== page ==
HUMAN PET PRODUCTS
Why should our furry friends get all the good stuff?
Creators News Service
Pet owners, I know your animals are cherished members of the family. But what they aren't, thank God, are neurotic 21st-century Americans. For instance, they do not need Fortifido fortified doggy water.
Humans don't need fortified water, either, but that's another story. Nonetheless, Cott Corp. has just introduced the "first-ever fortified water for pets with real functional benefits," in flavors ranging from spearmint to peanut butter to parsley.
Would you introduce fortified water for humans in pork, beef or pizza-from-the-garbage flavor? No. So lay off the parsley flavor for dogs. They don't do garnishes.
Dogs also don't do the whole weight thing. That's why their tails always are wagging. You never hear a dog saying, "Woof, I hate my thighs." And yet one of the pet food companies recently started distributing doggy body mass index kits to vets. Using it, vets can determine whether a dog is officially, provably fat. Then they get to bring up this point to the probably provably fat owner.
I'm sure vets are thrilled at the prospect.
"We know that trends in the pet category quickly follow trends in the human category," Cott's director of innovation for North America, Charles Calise, told Advertising Age magazine. But that's just the problem. There are designer clothes for dogs now -- and gourmet dinners and videos -- when what they really need is less stuff and more time outside, playing.
Just like kids.
Dogs (and kids) are getting the short end of the stick, when they should just be getting the stick, period. But here's the big surprise. There is huge potential on the flip side: marketing doggy products to humans.
I took a little stroll around Petco and dug up some ideas:
CHEW TOYS FOR THE REST OF US: Dogs have a heap of toys to gnaw on. Us? Zero.
Why not? We love beef jerky. We love gum. Why doesn't someone combine them already? A nice beefy-tasting chew toy would curb our meat cravings, last a long time and probably not even have very many calories. Sell it as a diet aid! I've even got a name for it: the Human-Chu (rhymes with Fu Manchu).
OK. So work on a name.
SNACKS THAT BRUSH OUR TEETH: "Tartar Treats" are just one of the many hard biscuits a la Milk-Bones that clean dogs' teeth while they eat. A bunch of the brands are even shaped like toothbrushes. So why not make these for kids? "Go eat your biscuit!" sure beats "Go brush your teeth!"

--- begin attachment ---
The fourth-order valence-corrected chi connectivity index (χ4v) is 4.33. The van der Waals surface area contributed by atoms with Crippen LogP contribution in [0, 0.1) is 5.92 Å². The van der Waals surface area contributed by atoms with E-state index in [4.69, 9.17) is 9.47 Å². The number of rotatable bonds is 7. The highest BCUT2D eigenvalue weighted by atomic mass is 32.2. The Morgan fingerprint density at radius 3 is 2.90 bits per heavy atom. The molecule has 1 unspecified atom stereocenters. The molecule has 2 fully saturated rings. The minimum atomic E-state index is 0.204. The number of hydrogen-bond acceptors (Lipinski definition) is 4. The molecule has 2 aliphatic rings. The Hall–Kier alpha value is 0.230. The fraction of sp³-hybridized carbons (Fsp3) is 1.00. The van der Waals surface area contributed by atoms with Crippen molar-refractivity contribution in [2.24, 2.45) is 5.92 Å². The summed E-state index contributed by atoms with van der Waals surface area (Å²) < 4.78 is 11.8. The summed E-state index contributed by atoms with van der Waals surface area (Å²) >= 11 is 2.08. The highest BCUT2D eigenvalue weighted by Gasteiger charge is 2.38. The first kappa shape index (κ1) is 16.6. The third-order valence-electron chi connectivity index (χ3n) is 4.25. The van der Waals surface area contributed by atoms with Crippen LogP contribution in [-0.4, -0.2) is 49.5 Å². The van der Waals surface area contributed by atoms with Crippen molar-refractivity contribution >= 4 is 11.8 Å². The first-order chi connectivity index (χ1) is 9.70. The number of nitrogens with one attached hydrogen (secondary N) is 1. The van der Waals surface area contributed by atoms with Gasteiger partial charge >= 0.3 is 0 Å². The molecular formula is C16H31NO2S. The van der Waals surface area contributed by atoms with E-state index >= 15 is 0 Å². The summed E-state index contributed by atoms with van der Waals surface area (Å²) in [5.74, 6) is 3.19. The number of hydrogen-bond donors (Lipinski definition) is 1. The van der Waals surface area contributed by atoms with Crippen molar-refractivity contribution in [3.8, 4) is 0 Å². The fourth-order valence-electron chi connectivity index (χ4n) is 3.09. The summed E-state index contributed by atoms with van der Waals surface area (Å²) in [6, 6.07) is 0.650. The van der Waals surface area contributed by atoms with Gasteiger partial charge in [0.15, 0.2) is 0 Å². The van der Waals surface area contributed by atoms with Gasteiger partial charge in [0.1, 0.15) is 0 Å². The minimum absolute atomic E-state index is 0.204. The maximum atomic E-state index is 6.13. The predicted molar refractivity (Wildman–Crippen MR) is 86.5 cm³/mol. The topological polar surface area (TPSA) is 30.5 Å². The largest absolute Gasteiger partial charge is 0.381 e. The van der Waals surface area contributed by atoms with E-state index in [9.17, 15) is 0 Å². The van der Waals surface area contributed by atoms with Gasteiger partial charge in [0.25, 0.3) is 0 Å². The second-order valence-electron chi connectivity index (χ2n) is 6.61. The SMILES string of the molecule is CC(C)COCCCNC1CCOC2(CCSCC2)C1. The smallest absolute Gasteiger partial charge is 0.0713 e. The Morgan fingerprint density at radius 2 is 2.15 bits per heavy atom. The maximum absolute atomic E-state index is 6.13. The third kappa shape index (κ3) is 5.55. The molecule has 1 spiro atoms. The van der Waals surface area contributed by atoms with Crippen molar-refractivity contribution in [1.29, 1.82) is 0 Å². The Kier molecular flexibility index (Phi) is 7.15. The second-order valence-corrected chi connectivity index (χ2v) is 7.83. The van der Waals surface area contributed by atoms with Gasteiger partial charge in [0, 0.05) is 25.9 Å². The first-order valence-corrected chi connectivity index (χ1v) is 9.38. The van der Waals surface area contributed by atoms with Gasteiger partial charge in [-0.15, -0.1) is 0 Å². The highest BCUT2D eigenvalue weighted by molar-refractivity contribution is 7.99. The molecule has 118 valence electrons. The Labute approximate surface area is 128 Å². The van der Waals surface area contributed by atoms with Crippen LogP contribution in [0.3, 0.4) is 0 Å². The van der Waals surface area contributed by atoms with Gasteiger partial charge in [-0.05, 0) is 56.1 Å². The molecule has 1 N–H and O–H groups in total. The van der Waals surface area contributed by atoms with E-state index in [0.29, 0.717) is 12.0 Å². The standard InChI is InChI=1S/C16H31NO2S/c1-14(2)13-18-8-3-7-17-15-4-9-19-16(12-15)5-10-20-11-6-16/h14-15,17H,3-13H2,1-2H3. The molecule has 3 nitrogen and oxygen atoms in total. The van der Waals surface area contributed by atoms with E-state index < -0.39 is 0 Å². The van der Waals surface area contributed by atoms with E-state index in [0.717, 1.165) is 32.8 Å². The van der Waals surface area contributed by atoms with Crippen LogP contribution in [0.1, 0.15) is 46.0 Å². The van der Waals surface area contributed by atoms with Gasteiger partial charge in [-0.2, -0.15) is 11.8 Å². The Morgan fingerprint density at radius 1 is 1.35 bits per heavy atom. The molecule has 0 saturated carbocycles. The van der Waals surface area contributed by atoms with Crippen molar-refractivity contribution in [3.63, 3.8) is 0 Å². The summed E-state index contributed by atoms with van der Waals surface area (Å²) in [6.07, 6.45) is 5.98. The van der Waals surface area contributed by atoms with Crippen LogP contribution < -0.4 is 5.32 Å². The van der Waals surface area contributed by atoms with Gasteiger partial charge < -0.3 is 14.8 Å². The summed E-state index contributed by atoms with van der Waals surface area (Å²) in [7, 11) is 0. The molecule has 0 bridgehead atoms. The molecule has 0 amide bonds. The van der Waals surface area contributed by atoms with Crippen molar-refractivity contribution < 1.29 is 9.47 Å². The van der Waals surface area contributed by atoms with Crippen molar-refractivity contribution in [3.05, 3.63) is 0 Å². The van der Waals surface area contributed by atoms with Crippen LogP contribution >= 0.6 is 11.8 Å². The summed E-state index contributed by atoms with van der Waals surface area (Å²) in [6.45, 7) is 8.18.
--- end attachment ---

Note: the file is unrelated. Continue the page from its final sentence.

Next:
FLEA AND TICK COLLARS: Everyone's terrified of Lyme disease, but only pets get to wear protection. That's dumb. We humans need flea and tick anklets. Our naked ankles are catnip (so to speak) to ticks anyway. Why should we spend our summers spraying on Off when we could just wear a couple of these collar things?
ROASTED BEEF FLAVOR SAUCE: Pour this Iams sauce on your dog's food, and suddenly it all tastes like roast beef. Think what it could do for tofu.
BATH-IN-A-WIPE: International Veterinary Science makes disposable wipes that clean and shampoo dogs that are "difficult to bathe." Not only does that sound like pretty much every dog but it sounds like pretty much every child. Imagine a no-rinse wipe that you could rub all over your young'uns that even cleans their hair. Saves time! Water! Tears! Sanity!
NAME TAGS: Dogs wear these; people don't. Big mistake. Dogs don't have to greet each other by name; we do. If we all wore our names on easy-to-read charms, think how much easier all social interactions would become. "This is Jim and his lovely wife … uh … Spanky!"
See? Great things await. And we all could use some more walks and head pats, too.
Lenore Skenazy is a columnist at Advertising Age. To find out more about Lenore Skenazy ([email protected]) and read features by other Creators Syndicate writers and cartoonists, visit the Creators Syndicate Web page at www.creators.com.